The Last Supper
Tomás Luis de Victoria – Unus ex discipulis meis (1585)
Edmund Rubbra – Amicus meus (1962)
In the ‘upper room’ of St. Mark’s gospel, the various disciples react with astonishment, disbelief, anger, horror, fear, anxiety and guilt at Jesus’s calm proclamation of two of the most momentous events in the Christian story: his forthcoming betrayal and the Institution of the Eucharist (the naming of the bread as his body and the wine as his blood, as narrated by St. Luke). We know from his drawings that Leonardo had considered other moments in the narrative. One sketch shows Judas rising from his traditional seat on the near side of the table to dip his bread into the same bowl as Christ, as a signal of who was to betray him. In the finished mural, the left hand of Judas hovers over a roll of bread, echoing Christ’s right hand.
This is just one of several allusions to other moments in the story of Christ and the disciples. The characteristically belligerent St. Peter holds the knife with which he is to cut off the ear of a soldier at Christ’s arrest, after Judas has kissed his master to identify him. The knife points to St. Bartholomew at the end of the table who is to be martyred by flaying. St.Thomas raises the finger with which he intends to verify the wound in Christ’s side after the Resurrection, also signalling the heavenly realm above.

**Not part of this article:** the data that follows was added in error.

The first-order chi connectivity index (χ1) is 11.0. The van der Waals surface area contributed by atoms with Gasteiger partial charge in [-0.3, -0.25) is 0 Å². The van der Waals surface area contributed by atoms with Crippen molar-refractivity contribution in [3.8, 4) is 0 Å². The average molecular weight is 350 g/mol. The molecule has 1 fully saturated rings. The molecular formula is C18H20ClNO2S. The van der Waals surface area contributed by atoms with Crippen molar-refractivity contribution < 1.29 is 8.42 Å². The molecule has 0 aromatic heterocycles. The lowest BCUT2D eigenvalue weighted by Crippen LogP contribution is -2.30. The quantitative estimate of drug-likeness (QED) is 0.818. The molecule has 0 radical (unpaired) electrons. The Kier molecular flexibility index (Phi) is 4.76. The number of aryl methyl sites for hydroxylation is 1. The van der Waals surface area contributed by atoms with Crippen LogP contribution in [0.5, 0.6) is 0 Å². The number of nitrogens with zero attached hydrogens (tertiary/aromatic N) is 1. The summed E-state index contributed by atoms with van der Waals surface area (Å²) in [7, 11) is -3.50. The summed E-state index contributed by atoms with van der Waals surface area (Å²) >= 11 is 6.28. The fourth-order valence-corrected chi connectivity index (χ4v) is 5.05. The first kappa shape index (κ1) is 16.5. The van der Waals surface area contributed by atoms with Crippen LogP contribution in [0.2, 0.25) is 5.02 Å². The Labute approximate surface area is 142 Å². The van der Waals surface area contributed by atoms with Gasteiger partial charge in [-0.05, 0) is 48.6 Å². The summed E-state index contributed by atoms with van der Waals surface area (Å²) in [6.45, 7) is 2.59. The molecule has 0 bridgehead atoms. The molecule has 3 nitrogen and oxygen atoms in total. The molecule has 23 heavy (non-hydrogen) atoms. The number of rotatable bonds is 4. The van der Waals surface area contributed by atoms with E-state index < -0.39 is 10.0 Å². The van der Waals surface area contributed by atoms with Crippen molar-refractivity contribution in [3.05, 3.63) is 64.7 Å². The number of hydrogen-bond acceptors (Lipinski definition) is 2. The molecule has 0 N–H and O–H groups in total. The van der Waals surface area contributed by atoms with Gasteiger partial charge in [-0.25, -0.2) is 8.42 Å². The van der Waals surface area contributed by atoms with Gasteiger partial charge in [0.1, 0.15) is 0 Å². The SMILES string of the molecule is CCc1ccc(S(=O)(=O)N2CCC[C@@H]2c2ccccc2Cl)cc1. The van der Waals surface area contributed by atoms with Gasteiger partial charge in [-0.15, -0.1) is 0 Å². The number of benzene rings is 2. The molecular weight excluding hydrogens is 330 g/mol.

Each disciple reacts individually according to what Leonardo called ‘il concetto dell’anima’ (the intention of the soul). He had researched the way that the brain and its neurological plumbing took in sensory information (such as Christ’s terrible pronouncement) and transmitted impulses of motion and emotion to the face, body and limbs.
As always with Leonardo his science works in partnership with his creative fantasia in service of meaning.
The Last Supper is referred to in the Holy Week services of Tenebrae (shadows), sung in increasing darkness as candles are extinguished in the early hours of the morning. Victoria’s deceptively simple four-voice settings of the complete music are rarely heard at the lower pitch implied by the clef grouping here. In this setting the exact moment that Christ announces his betrayal is caught in the music while Rubbra’s brooding setting (the whole set recorded by The Sixteen on COR16144) imagines the private thoughts of Christ: ‘My friend betrayed me with a kiss’.
TEXT / TRANSLATION
Unus ex discipulis meis tradit me hodie.
Vae illi per quem tradar ego.
Melius illi erat si natus non fuisset.
Qui intingit mecum manum in paropside,
hic me traditurus est in manu peccatorum.
One of my disciples is betraying me today.
Woe to him by whom I am betrayed.
Better for him if he had not been born.
The one that dips his hand with me in the dish,
he will give me up into the hands of sinners.
Amicus meus osculi me tradidit signo:
quem osculatus fuero, ipse est, tenete eum:
hoc malum fecit signum,
qui per osculum adimplevit homicidium.
Infelix praetermisit pretium sanguinis,
et in fine laqueo se suspendit.
My friend betrayed me with the signal of a kiss:
the one whom I kiss, that is he: hold him fast.
That was the wicked token that he gave,
he who by a kiss accomplished murder.
Wretch, he gave up the blood money
and in the end hanged himself.
Credit Matthew Brodie
Clare Wilkinson - mezzo-soprano
Nicholas Mulroy - tenor
Greg Skidmore - baritone
Charles Gibbs - bass
Rubbra - Full choir